Album Review: Tigercats – Isle Of Dogs

Tristram Fane-Saunders 5 May 2012

Tigercats – Isle Of Dogs

Track to download: Limehouse Nights

4/5

“I dream of you in a trendy bar in Dalston, surrounded by idiots with ridiculous haircuts…” Thus begins Tigercats’ next single, The Vapours. It’s more fun than any other track I’ve heard this month. It’s also as twee as a skipful of kittens listening to Belle and Sebastian, and here lies the problem: this is essentially music made by hipsters, complaining about how many hipsters there are. Also, lead singer Duncan has the voice of the world’s most punchable man. These things may send you running for the hills. But if they don’t, and you stick around long enough to listen, you’ll realise that Isle of Dogs is the most immediately enjoyable debut of the year.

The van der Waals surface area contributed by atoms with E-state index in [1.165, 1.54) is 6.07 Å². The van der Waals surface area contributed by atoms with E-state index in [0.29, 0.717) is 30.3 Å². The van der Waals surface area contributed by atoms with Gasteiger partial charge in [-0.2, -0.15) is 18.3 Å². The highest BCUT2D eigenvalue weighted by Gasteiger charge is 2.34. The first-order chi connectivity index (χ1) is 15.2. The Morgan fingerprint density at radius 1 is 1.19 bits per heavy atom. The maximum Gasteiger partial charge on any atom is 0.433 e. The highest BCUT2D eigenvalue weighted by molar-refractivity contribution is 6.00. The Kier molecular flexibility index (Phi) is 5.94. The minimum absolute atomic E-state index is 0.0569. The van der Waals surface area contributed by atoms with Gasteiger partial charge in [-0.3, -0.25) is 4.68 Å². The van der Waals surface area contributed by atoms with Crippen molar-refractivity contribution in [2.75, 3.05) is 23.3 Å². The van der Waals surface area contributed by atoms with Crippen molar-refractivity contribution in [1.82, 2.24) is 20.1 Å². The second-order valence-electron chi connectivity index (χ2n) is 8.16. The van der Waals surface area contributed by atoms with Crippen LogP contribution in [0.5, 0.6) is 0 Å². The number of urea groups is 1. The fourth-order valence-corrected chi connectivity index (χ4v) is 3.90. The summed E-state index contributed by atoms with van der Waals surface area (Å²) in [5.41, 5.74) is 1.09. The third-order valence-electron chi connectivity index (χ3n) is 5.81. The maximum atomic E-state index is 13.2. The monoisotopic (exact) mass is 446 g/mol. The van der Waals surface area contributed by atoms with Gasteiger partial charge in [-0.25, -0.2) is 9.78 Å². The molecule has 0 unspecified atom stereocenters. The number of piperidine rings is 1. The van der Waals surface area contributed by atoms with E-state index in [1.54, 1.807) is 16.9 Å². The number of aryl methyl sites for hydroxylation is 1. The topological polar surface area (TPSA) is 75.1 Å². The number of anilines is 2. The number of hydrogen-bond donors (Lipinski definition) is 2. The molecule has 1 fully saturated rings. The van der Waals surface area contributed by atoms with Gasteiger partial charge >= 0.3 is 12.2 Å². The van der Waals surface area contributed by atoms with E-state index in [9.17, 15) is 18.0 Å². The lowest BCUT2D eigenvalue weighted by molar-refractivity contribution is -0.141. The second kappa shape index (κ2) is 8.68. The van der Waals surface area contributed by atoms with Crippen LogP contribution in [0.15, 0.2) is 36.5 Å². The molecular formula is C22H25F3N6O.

This is catchy, well put together, deliciously likable pop. Each track crackles with energy, and is desperate to share it. The sheer level of enthusiasm can be exhausting, but when it works – as on Easter Island, Konnie Huck, or recent single Full Moon Reggae Party – it’s infectious. It’s perhaps telling that the slowest track, Kim & Thurston, is also the album’s only real dud. Limehouse Nights deserves a special mention, a series of impeccable guitar hooks and sudden changes of direction, all held together by some very tight drumming.

Tigercats certainly wear their influences heavily (early LCD Soundsystem, early Vampire Weekend, every single cardigan-wearing 80’s twee band) but perhaps this may be a good thing. After all, being a little out of fashion means that there are very few groups currently doing exactly what Tigercats do, and hardly any who do it this well.

Tristram Fane-Saunders